Nationalizing Children Through Schools and Hygiene: Porfirian and Revolutionary Mexico City*

  title={Nationalizing Children Through Schools and Hygiene: Porfirian and Revolutionary Mexico City*},
  author={Patience A. Schell},
  journal={The Americas},
  pages={559 - 587}
On a spring morning in 1919, worshipers leaving Mexico City’s cathedral were horrified to discover the body of a little girl who had fallen to her death from the Hotel del Seminario. Yet as far as the Excélsior newspaper was concerned, the tragedy that had ended that morning had actually begun with her conception. Her mother was a prostitute who lived in the hotel and busybody guests reported that the mother neglected her child. On the day of Domitila’s death, her mother was not at the hotel… Expand
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  • A. Molina
  • Sociology, Medicine
  • Journal of the history of the behavioral sciences
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Discussion will focus on proposals made from the perspective of mental hygiene as a function of two social sectors regarded as priorities by the Cárdenas government: children and workers. Expand
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Unleashed desire for consumer goods and a modern lifestyle were among the changes that swept across Mexico after, and partially as a result of, the revolution (1910–17). Consumer culture andExpand
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  • Historia, ciencias, saude--Manguinhos
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  • Ciencia & saude coletiva
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The uncertainty and mistrust towards the presence and activities of academic medical practitioners in Mexico City during the Porfirio Díaz government (1877-1911) convinced these professionals that isExpand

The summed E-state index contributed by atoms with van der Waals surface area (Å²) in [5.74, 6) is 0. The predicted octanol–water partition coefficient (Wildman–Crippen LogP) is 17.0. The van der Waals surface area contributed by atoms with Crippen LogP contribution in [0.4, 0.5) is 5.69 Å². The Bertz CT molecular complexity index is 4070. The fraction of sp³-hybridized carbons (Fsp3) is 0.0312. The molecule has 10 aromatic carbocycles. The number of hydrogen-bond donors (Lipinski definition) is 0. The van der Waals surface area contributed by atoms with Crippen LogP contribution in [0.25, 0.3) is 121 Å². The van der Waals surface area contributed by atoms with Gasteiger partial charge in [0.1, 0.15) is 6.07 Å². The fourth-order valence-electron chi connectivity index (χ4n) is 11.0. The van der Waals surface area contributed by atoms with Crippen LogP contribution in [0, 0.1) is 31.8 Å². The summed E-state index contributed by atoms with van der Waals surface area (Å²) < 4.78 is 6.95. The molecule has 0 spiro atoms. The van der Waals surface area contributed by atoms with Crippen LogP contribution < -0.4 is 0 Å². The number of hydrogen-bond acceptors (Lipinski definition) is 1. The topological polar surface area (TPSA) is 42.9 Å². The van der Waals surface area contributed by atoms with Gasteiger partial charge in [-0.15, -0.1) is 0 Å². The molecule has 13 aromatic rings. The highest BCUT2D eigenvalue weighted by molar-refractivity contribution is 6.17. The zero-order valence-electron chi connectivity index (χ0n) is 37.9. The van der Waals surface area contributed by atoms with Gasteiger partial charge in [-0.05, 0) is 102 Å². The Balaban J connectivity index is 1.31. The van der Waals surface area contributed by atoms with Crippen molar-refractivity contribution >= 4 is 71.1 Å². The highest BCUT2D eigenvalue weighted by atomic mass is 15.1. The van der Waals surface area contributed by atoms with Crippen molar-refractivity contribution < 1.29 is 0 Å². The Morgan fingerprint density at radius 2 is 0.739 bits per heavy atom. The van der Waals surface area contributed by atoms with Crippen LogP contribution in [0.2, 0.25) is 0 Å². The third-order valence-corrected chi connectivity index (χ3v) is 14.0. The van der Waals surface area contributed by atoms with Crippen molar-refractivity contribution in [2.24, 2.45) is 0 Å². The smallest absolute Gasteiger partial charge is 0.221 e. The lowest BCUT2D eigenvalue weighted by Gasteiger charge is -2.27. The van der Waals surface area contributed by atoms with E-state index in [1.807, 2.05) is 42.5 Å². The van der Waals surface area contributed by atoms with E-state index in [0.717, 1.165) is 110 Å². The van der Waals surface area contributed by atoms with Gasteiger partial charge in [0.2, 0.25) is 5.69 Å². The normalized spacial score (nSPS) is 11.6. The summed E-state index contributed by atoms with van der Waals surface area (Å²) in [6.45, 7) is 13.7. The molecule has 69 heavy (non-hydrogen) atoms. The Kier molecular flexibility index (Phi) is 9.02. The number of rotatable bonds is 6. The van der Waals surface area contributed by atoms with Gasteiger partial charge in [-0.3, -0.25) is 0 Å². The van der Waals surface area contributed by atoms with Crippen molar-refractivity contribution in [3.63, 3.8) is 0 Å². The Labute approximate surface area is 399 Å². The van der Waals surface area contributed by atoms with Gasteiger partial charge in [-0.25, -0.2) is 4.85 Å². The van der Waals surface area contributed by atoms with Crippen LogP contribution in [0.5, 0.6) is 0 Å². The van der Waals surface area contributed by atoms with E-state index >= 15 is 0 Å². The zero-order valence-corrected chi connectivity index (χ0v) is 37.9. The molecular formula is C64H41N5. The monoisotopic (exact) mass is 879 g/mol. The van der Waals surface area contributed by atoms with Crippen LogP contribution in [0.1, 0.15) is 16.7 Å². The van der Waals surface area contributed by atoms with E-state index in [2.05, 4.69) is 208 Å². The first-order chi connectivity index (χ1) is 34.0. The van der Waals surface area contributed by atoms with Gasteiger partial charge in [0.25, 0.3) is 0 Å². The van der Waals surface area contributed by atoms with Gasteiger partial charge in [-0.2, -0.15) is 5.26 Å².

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Church and State Education in Revolutionary Mexico City
Revolution in Mexico sought to subordinate church to state and push the church out of public life. Nevertheless, state and church shared a concern for the nation's social problems. Until theExpand
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The influence that images have acquired in all aspects of culture has not been  adequately reflected in historical research. Most works still revolve around written documents, while iconographic onesExpand
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  • Sociology, Medicine
  • Journal of historical sociology
  • 1999
It is argued that eugenics played a critical role in the emergence of novel forms of governmentality, the nationalization of women, and the neutralization of anterior forms of patriarchy in modern Mexico. Expand
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  • The Americas
  • 2001
Juan de Dios Peza wrote in 1881 to celebrate the achievements of General Porfirio Díaz's first presidential term in the realm of public welfare, principally bringing welfare administration under federal jurisdiction. Expand
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  • Journal of family history
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Analysis of the politicization of fatherhood in revolutionary Mexico City's process of social reform and institution building between 1910 and 1940 shows that ideas about appropriate parental roles in Mexico were linked to revolutionary conceptualizations of progress, social mobility, and political participation. Expand
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